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Haskell Transducers

Transducers for Haskell. See explanation in my blogpost Clojure's Transducers in Haskell.

Transducers are used for stream manipulation, where the stream type is unknown a priori: It can be list mapping, reductions, used for Conduits, or for your own types or needs. The input and output stream types are decoupled from eachother.


The transducers library expose three types: Reduced, Reducer and Transducer.

The Reducer type is a generalisation over the function one would usually pass to foldl, and has the following definition:

data Reducer s a b = Reducer { initState :: s,
                               complete :: s -> b -> b,
                               step :: s -> b -> a -> (s, Reduced b)

The s in a Reducer is its internal state. initState specifies the initial state of the Reducer, when it has not yet been used.

At the end of the "stream", complete is called with the state and the current accumulated value, and must return a new accumulated value. Usually you would pass back the accumulated value (const id), but complete can be used for cleanup or final changes to the value.

The step function is called for every element of type a in the "stream" or "process" the Reducer is ran over. It returns the new state, and a Reduced accumulated result.

The Reduced type describes a return value from step, and its definition is as follows:

data Reduced a = Continue a
               | Reduced a
               deriving (Eq, Ord, Show, Read, Functor)

A value of Continue signals that we would like to receive more input, if there are any. Reduced signals that we will not use further input for anything, and that the function calling can short-circuit if it would like to.

Reduced is also a comonad, in case you would like to perform extract, duplicate or extend on it.

A transducer is a function from Reducer to Reducer, and does not care about the reducing value:

{-# LANGUAGE RankNTypes #-}

type Transducer s t a b = forall r. Reducer s a r -> Reducer t b r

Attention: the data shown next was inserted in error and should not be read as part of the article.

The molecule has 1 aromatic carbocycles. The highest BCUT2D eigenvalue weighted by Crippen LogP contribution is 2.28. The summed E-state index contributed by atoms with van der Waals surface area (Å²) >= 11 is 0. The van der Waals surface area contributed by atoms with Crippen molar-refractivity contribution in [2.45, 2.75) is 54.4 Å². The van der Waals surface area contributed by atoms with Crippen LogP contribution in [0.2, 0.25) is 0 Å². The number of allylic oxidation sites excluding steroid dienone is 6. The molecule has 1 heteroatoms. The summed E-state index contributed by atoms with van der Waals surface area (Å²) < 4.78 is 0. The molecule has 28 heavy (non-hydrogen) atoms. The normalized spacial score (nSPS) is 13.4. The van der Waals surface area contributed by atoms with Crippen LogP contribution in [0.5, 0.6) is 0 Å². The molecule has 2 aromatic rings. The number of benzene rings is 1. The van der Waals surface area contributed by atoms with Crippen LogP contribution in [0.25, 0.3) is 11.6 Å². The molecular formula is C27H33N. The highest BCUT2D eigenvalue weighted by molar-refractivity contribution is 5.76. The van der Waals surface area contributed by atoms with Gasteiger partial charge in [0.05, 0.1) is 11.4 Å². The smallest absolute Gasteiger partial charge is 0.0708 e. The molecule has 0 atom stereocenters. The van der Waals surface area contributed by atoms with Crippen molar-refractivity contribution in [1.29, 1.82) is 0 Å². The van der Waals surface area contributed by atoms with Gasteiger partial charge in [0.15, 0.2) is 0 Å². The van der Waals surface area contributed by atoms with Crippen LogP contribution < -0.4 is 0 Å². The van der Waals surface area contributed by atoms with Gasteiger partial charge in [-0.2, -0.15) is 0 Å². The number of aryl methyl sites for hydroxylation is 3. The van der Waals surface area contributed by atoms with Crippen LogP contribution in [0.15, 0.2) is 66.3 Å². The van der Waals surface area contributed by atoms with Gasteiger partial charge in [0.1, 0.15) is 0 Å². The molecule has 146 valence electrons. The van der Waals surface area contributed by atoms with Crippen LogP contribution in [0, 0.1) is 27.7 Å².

You should not let transducers specify constraints on s, a proper transducer will work for any s.

The transducers library provides a lot of predefined transducers, for example map, filter, take, drop, partitionBy, dedupe.

To run a reducing function, you would like to use reduce: It works like foldl' but for Reducers. You can use stateless to make a Reducer that works like functions passed to foldl':

import qualified Data.Transducer as T

T.reduce (T.stateless (+)) == foldl' (+)

T.reduce (T.take 10 $ T.stateless (+)) 0 [1..] == foldl' (+) 0 (take 10 [1..])

To run a transducer over a list, use sequence:

import qualified Data.Transducer as T

*> T.sequence ( (+10)) [1..10]
*> T.sequence T.double [1..10]
*> T.sequence T.dedupe [1, 1, 2, 3, 3, 4, 3]

You can compose transducers via function composition to create a new transducer. Note that transducer composition is contravariant, so read evaluation order from left to right, not right to left:

import qualified Data.Transducer as T

*> map (* 4) . map (+ 10) $ [10]
-- map f . map g $ lst == map (f . g) lst

*> T.sequence ( (* 4) . (+ 10)) [10]
-- f . g == (g . f)

*> T.sequence (T.double . T.take 10) [1..]

Transducers can be converted into conduits by using the toConduit function provided in Data.Transducer.Conduit:

import Data.Conduit
import qualified Data.Conduit.List as CL
import qualified Data.Transducer as T
import Data.Transducer.Conduit

*> CL.sourceList [1..] $$ toConduit (T.take 2 . T.double) =$ CL.mapM_ print

They can also in theory be created from a conduit. Help implementing the fromConduit function is appreciated.

You can also create your own transducers and your own functions that manipulate them. See Clojure's Transducers in Haskell for more information.

Real World Production Usage

Use conduits instead. This library will (most likely) not be published nor maintained.


Copyright © 2016 Jean Niklas L'orange

Distributed under the BSD 3-clause license, which is available in the file LICENSE.


Clojure's Transducers in Haskell







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